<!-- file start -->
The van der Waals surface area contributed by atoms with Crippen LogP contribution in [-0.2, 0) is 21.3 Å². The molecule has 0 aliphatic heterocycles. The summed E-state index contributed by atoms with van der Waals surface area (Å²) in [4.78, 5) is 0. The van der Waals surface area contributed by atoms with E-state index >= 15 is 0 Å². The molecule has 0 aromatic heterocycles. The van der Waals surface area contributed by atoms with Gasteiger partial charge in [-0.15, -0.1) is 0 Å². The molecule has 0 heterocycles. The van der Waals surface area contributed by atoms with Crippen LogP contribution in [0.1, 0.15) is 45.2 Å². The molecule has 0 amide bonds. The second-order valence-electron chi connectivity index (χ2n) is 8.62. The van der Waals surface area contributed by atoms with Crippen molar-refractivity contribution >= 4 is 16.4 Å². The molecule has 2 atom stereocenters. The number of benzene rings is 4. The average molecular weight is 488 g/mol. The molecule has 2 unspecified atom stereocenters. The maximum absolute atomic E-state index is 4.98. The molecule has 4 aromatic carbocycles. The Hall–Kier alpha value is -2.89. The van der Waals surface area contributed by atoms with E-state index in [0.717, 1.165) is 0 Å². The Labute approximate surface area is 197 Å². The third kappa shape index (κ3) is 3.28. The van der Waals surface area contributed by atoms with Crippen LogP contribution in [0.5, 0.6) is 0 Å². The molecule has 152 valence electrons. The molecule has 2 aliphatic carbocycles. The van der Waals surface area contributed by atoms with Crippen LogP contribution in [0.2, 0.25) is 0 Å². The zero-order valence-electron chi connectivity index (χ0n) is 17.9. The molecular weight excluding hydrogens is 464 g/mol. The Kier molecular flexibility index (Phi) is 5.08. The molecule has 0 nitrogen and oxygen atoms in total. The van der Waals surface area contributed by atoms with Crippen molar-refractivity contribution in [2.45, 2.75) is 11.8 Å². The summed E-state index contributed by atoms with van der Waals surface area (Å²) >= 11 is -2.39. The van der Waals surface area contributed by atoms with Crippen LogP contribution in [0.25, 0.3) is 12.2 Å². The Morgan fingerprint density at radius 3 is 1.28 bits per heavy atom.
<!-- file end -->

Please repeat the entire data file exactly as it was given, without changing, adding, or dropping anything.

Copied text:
The van der Waals surface area contributed by atoms with Crippen LogP contribution in [-0.2, 0) is 21.3 Å². The molecule has 0 aliphatic heterocycles. The summed E-state index contributed by atoms with van der Waals surface area (Å²) in [4.78, 5) is 0. The van der Waals surface area contributed by atoms with E-state index >= 15 is 0 Å². The molecule has 0 aromatic heterocycles. The van der Waals surface area contributed by atoms with Gasteiger partial charge in [-0.15, -0.1) is 0 Å². The molecule has 0 heterocycles. The van der Waals surface area contributed by atoms with Crippen LogP contribution in [0.1, 0.15) is 45.2 Å². The molecule has 0 amide bonds. The second-order valence-electron chi connectivity index (χ2n) is 8.62. The van der Waals surface area contributed by atoms with Crippen molar-refractivity contribution >= 4 is 16.4 Å². The molecule has 2 atom stereocenters. The number of benzene rings is 4. The average molecular weight is 488 g/mol. The molecule has 2 unspecified atom stereocenters. The maximum absolute atomic E-state index is 4.98. The molecule has 4 aromatic carbocycles. The Hall–Kier alpha value is -2.89. The van der Waals surface area contributed by atoms with E-state index in [0.717, 1.165) is 0 Å². The Labute approximate surface area is 197 Å². The third kappa shape index (κ3) is 3.28. The van der Waals surface area contributed by atoms with Crippen LogP contribution in [0.5, 0.6) is 0 Å². The molecule has 152 valence electrons. The molecule has 2 aliphatic carbocycles. The van der Waals surface area contributed by atoms with Crippen LogP contribution in [0.2, 0.25) is 0 Å². The zero-order valence-electron chi connectivity index (χ0n) is 17.9. The molecular weight excluding hydrogens is 464 g/mol. The Kier molecular flexibility index (Phi) is 5.08. The molecule has 0 nitrogen and oxygen atoms in total. The van der Waals surface area contributed by atoms with Crippen molar-refractivity contribution in [2.45, 2.75) is 11.8 Å². The summed E-state index contributed by atoms with van der Waals surface area (Å²) >= 11 is -2.39. The van der Waals surface area contributed by atoms with Crippen LogP contribution in [0.25, 0.3) is 12.2 Å². The Morgan fingerprint density at radius 3 is 1.28 bits per heavy atom.